“I set my five-year plan for what I wanted to be and do once I graduated and it all eventually came true,” she says. “I didn’t want to be a designer nor a buyer, I wanted to write about fashion.” An FIT mentoring program paired Lynda with advertising maven Yvonne Durant, a friend to this day. When an upset Lynda came crying over some slight, Yvonne listened then said “Now that you’re done, never do that again. There are no tears in this industry, that will be seen as a sign of weakness.” Whenever work situations threatened her equanimity, Lynda remembered Yvonne Durant said you cannot cry. And she didn’t.

Yvonne secured her an internship at Essence Magazine with then-fashion editor, Susan L. Taylor. “That was when Essence really had a voice for Black women. I loved Marcia Ann Gillespie’s editor’s pages, I read them religiously. Look at these black women, they are doing it! I thought. I was enamored with them, I stayed until I graduated in 1976.”

In 1978 she began a lengthy career with industry big Fairchild Publications. “I started as Assistant Fashion Editor of SportStyle magazine. My boss covered tennis, golf, ski– all the hoity-toity. I covered what she thought inconsequential,” categories which flourished: “bodywear exploded, everyone was running and the whole surf lifestyle took off,” she says. “I LOVED covering this market, I was in jock heaven. I interviewed and went to a baseball game with Dave Winfield.” She covered trade shows in  California, Germany, Spain, Italy and France. “I ran the Corporate Challenge race in Central Park and played volleyball on Fairchild’s corporate team.” Of her favorite sport, the petite dynamo says “I could get under the ball. Didn’t do much spiking but I had a mean serve.”

Fun at Fairchild.

Responding to the 1980’s baby boomlet and subsequent wave of products targeted to parents, Fairchild created Children’s Business magazine in 1985 with Atrium award-winning Lynda helming fashion. “I love that the children’s industry is real mom-and-pop and down-to-earth, not so garmento.”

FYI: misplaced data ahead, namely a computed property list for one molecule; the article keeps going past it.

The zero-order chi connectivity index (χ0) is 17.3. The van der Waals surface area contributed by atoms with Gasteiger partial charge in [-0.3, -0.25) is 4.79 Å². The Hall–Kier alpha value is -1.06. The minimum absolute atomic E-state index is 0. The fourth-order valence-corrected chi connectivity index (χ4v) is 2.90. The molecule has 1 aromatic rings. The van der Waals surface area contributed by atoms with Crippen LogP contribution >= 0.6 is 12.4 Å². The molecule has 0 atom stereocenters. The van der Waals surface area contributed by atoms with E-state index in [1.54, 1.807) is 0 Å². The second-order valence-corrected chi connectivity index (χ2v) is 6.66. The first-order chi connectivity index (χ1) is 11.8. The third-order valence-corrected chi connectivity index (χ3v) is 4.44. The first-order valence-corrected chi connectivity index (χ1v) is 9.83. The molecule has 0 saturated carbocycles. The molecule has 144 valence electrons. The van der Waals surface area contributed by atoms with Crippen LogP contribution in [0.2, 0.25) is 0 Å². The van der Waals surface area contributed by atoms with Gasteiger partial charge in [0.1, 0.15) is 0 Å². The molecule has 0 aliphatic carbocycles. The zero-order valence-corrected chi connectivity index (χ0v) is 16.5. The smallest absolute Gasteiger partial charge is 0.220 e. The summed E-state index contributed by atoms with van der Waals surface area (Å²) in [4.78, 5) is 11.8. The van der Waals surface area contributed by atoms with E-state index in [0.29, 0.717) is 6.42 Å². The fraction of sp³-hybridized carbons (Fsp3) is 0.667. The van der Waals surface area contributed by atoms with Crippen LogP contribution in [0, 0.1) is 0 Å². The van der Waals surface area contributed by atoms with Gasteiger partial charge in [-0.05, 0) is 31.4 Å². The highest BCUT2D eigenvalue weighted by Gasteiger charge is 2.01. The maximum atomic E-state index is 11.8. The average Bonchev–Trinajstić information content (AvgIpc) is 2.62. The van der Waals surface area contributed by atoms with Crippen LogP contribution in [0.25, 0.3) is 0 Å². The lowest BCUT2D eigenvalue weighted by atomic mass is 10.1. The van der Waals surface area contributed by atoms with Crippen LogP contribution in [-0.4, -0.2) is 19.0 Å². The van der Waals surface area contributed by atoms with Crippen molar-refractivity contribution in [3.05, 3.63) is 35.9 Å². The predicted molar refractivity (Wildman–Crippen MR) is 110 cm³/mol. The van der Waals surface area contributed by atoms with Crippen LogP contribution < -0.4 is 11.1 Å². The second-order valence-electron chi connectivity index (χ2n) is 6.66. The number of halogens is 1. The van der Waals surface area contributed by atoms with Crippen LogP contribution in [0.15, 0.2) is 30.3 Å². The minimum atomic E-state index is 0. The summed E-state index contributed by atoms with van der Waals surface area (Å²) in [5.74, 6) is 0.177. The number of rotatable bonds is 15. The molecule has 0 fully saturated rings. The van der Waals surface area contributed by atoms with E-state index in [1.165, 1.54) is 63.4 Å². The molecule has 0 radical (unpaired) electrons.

She balanced this fulfilling career with a charmed personal life. Artist Earl Garrett, Jr. knew she was a “keeper” when she agreed to have dinner with him, no judgment, after he said, “I want to have dinner with you but we gotta go Dutch, I don’t make that much money.”

“I’m not one of those 26-point women with their lists who miss out on really good guys,” she says. Dinner and a Betty Boop film festival “was so much fun. We had the best time.” Though he didn’t cop a kiss, he went home and called her straightaway. “We talked on the phone for hours– about everything. Garrett was special, really special. “He was very creative.” (In photography, art direction, drawing and painting) He ignited her interest in art and introduced her to the Venice Biennale. It was in Venezia that he proposed marriage. They wed in 1986 on his birthday.

Her collection of works by African-American artists includes her beloved Garrett (left) and celebrated Alabama folk artist, Mose Tolliver.

Lynda ended the 1980’s with unexpected loss. One of the two most important men in her life, her father, suffered a sudden stroke, drove himself to the hospital and went into cardiac arrest.

With the nineties came a barrage of highs and lows. Both bibliophiles, Lynda and colleague Tracy Mitchell collectively read,”were riveted” by and discussed Steven Corbin’s No Easy Place to Be.” Soon, editor-in-chief Monique Greenwood joined their conversations. Tracy speculated that there were other kindred spirits who read and celebrate black literature. The three women founded Go On Girl! book club. Twenty years later, GOG! has grown to over thirty chapters in 13 states and holds an annual awards gala to honor established authors and encourage new talent. Lynda is National Chair.